Our international partners – including civil society, other governments, and international organizations – play an essential role in making each step forward possible. In the Asia-Pacific region, Australia has taken on a leadership role with its Australia-Asia Program to Combat Trafficking in Persons, a five-year AUD50 million program to support the Association of Southeast Asian Nations (ASEAN) and seven Southeast Asian countries in developing and implementing criminal justice responses to trafficking in persons. In addition, Australian police regularly conduct trainings to combat child sex tourism and other forms of human trafficking across the Asia-Pacific region. ASEAN under the Government of Burma’s chairmanship chose to highlight anti-trafficking priorities in 2014.

The European Union is strengthening anti-trafficking efforts across its member states through the issuance and enforcement of its 2011 anti-trafficking directive, as well as the 2012 directive establishing minimum standards of support to victims of crime. Sweden has allocated millions of dollars in anti-trafficking funds in recent years, including in grants to international organizations such as UNICEF and the International Organization for Migration. The Government of the United Kingdom has committed to increase anti-trafficking engagement in select countries around the world and will build on current anti-trafficking programming including “Work in Freedom” – a five-year, approximately $15 million initiative implemented by the ILO to prevent trafficking for labor exploitation of 100,000 women and girls in South Asia by targeting known routes used for the trafficking of migrant workers from South Asia to the Gulf States.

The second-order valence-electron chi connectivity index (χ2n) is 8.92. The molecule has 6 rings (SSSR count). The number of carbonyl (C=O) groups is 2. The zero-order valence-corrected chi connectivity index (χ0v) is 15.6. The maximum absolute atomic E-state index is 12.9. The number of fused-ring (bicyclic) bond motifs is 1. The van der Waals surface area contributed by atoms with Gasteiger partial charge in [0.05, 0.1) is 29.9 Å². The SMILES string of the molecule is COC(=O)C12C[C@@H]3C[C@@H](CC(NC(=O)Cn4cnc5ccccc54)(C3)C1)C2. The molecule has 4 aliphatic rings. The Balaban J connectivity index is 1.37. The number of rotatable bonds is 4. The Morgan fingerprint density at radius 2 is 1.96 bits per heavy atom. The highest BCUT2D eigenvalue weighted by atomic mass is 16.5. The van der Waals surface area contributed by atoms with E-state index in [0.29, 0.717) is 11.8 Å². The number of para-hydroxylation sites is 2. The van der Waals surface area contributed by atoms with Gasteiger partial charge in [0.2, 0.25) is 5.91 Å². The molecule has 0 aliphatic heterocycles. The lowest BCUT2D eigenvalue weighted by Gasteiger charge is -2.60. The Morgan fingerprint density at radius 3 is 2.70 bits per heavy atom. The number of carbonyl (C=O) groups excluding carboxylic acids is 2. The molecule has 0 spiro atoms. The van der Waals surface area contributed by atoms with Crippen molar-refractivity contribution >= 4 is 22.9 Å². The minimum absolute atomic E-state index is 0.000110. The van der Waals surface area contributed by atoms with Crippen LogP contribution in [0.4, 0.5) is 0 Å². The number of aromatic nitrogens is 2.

In December, with U.S. support, the Organization for Security and Co-operation in Europe (OSCE) launched its Handbook on Preventing Domestic Servitude in Diplomatic Households, which is relevant for all international organizations and reaches beyond the OSCE region. Also in December of last year, member states of the Organization of American States revised the organization’s Work Plan to Combat Trafficking in Persons in the Western Hemisphere for the 2015-2018 timeframe. The revised, robust plan includes awareness training for diplomatic personnel, protections against trafficking in government procurement of goods and services, greater oversight of recruitment and placement agencies, and inclusion of trafficking survivors’ input in the development of victim assistance policies and programs.

Civilian security and human rights are closely interwoven, and promoting security is often a key means of supporting human rights. Crises increase vulnerabilities to trafficking, as people are displaced, lose income sources and community support systems, and seek physical and economic security for themselves and their families. The breakdown of social and government structures leaves populations defenseless as protections are reduced and options for recourse disappear. In the fight against human trafficking, the State Department looks at the challenge from a holistic foreign policy perspective. We are increasingly mainstreaming anti-trafficking elements into other foreign assistance programs. Our anti-trafficking programs rely on broader U.S. supported reforms in rule of law, community security, and conflict prevention.